Tag: Q & A

October-November 2020 Q&A

Q: We have a crew performing pole change-outs with the line energized. They are suspending phases with a link stick and digger derrick to provide more clearance between phases to install new poles and hardware. The question is, can the operator leave the controls with the phase lifted? We thought they could, but it seems there has been a change to OSHA 29 CFR 1926.1417(e). A: The good news is that you cited the wrong rule. Pole change-outs fall under the 1910.269 operation and maintenance rules. You cited the rule for construction (OSHA 1926). The operation and maintenance rule – found at 1910.269(p)(1)(iv)...

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August-September 2020 Q&A

Q: I read what was written about an air gap for worker protection in the June-July 2020 issue of Incident Prevention magazine, but one of our engineers who sits on a National Electrical Safety Code advisory committee brought something to my attention. NESC C2-2017 444.2 states,  “Air gaps created (e.g., cut or open jumpers) for de-energizing equipment or lines for the purpose of protecting employees shall be tagged and meet minimum clearances as specified in Table 444-1 or separated by a properly rated insulator.” What are your thoughts on this matter? A: Thanks for your question. Our...

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June-July 2020 Q&A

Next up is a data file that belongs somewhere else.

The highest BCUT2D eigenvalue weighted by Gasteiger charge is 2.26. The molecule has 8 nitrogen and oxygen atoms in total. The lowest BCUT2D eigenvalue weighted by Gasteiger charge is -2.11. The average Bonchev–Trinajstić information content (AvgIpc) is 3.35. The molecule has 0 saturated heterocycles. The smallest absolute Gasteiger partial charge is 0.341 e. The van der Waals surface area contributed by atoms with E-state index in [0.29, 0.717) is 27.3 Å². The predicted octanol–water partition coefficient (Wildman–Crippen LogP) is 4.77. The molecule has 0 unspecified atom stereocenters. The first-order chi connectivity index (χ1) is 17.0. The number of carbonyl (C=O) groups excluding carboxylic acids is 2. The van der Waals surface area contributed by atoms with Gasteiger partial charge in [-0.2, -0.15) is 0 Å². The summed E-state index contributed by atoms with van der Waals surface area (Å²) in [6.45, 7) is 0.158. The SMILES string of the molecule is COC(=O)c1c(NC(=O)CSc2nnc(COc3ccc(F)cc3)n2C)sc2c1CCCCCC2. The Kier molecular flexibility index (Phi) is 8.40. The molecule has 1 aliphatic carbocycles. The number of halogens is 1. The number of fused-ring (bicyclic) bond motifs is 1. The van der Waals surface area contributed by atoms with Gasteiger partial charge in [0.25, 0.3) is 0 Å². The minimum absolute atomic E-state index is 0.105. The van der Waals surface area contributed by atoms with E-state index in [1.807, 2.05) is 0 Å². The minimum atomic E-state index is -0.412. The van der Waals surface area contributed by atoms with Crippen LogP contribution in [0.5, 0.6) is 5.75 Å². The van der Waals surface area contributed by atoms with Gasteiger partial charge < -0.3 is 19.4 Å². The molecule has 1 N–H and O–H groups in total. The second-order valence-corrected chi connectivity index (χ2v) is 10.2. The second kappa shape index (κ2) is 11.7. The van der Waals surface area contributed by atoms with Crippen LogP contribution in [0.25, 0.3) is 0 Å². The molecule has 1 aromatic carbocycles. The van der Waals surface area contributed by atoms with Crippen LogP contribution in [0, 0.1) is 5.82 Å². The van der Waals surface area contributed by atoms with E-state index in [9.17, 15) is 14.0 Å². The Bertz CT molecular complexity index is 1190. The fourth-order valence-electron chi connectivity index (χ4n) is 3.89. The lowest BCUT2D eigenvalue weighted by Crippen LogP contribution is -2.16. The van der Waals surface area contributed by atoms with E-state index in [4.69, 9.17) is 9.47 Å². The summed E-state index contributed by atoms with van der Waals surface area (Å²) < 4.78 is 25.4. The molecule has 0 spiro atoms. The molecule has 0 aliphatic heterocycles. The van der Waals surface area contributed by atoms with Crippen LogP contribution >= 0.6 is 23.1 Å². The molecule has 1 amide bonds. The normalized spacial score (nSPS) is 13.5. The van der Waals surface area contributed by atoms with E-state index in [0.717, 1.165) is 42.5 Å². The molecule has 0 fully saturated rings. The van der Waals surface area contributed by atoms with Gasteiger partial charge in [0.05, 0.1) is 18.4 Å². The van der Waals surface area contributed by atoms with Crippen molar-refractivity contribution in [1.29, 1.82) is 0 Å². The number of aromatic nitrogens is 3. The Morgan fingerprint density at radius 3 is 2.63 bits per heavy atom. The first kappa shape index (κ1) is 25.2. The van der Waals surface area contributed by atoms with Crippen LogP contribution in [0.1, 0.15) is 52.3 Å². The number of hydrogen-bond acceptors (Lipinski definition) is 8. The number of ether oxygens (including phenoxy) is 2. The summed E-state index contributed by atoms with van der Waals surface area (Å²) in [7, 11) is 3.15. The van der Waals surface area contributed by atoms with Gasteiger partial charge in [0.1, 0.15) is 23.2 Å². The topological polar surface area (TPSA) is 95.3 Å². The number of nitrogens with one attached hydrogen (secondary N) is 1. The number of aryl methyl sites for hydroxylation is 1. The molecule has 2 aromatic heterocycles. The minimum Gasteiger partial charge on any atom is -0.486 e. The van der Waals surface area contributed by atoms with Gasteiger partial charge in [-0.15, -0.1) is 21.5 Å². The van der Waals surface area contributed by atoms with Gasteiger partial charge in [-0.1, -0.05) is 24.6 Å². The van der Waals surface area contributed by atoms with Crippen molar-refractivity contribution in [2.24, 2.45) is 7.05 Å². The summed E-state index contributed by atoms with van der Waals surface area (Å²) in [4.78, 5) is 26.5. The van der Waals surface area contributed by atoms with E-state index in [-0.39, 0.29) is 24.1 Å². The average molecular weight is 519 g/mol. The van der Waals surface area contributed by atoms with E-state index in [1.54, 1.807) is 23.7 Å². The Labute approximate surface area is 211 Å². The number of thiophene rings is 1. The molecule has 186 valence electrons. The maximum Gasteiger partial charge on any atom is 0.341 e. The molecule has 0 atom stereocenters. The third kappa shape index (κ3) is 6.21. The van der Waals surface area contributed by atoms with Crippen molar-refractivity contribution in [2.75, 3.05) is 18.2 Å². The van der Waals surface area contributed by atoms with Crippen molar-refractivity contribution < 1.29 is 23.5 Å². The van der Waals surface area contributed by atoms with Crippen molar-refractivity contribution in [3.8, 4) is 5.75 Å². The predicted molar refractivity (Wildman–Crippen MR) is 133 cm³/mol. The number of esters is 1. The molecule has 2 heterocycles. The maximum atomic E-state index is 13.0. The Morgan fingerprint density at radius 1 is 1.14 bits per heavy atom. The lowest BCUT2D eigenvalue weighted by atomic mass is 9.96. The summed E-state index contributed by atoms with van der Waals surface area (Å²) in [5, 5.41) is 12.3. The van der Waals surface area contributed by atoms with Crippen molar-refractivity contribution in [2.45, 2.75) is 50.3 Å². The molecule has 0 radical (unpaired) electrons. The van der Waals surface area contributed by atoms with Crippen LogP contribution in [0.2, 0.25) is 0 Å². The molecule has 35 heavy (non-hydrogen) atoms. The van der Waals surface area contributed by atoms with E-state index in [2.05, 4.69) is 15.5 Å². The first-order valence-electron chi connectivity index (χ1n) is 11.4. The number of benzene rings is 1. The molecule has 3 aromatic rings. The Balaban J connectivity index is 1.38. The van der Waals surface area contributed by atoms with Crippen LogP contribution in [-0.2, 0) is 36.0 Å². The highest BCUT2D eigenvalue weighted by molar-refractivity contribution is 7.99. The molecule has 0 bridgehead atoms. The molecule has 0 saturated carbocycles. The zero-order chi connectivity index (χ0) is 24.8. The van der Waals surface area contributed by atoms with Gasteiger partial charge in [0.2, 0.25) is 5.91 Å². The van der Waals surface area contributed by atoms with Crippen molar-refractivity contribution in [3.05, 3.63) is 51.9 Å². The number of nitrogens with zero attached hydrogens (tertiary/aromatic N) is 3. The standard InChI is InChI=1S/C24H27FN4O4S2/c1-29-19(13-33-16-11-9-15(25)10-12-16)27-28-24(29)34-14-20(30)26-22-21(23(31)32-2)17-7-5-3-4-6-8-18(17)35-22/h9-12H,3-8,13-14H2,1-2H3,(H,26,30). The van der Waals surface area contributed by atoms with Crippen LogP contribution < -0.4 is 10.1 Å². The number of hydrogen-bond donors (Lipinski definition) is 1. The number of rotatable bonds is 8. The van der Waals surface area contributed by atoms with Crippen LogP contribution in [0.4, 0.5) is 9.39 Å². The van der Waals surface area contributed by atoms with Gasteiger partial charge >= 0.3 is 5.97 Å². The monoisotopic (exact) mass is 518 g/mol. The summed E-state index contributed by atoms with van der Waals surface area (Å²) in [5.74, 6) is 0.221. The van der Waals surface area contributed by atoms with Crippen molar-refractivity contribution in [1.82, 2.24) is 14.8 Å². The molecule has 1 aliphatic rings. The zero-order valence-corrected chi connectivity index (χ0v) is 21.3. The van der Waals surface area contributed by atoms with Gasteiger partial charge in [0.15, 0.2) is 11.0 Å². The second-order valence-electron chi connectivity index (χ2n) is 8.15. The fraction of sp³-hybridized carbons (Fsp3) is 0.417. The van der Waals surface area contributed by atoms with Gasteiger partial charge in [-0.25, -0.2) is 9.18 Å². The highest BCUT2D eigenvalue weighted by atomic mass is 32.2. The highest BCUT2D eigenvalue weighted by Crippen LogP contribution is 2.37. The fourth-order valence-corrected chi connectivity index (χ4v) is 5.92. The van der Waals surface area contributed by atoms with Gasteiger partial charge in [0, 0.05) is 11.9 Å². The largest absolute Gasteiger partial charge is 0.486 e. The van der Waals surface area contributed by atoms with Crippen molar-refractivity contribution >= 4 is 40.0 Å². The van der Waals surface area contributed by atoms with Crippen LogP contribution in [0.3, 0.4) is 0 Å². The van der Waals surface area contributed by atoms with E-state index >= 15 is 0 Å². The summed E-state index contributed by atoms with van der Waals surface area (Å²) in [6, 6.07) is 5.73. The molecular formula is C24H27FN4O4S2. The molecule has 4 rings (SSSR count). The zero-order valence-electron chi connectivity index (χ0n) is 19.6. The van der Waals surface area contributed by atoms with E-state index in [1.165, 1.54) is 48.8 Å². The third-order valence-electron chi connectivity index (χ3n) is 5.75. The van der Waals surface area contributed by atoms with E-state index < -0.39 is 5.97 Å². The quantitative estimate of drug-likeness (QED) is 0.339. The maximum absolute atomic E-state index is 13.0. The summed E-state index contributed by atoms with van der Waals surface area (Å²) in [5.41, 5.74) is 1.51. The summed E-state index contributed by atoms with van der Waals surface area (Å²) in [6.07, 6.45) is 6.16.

Q: Should we worry about beards in relation to arc flash? At our company, we think hair generally protects the body against extremes. Do you know of any evidence to the contrary? A: Here is what we know: Human hair is protein fiber. It will burn when exposed to a flame but stop burning when the heat source is removed. Human hair does not melt; it becomes a fragile ash that turns to powder when crushed. This property is known as self-extinguishing. Hair is pretty much like cotton – it burns away. As such, it is not a hazard related to arc flash and actually provides some protection. OSHA does...

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April-May 2020 Q&A

Q: Recently we had an employee reference OSHA 29 CFR 1926.960(f) and 1910.269(l)(7), “Conductive articles.” The question is, can an employee work in an energized area while wearing jewelry, and earrings in particular? The rules discuss conductive articles such as watches, bands, rings and chains, but I do not see where it mentions earrings.  A: When it comes to interpretation, it is good to confine a rule to the language used, but sometimes you also have to address the intent. The concern that drove the creation of this rule was whether jewelry, which is conductive, increases electrical...

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February-March 2020 Q&A

Q: Where does OSHA’s switching and lockout/tagout policy draw the distinction between generating plants and the plants’ substations, particularly with metal-clad substations? A: It depends more on the equipment used than a distinct line, and it has to do with OSHA’s intent, equipment design and practicality. Let’s look at this from the perspective of intent. OSHA intends that employers have an energy control plan that protects workers. LOTO was developed for that and has worked very well over the years. The data shows that LOTO has been directly responsible for a dramatic decline in severe and...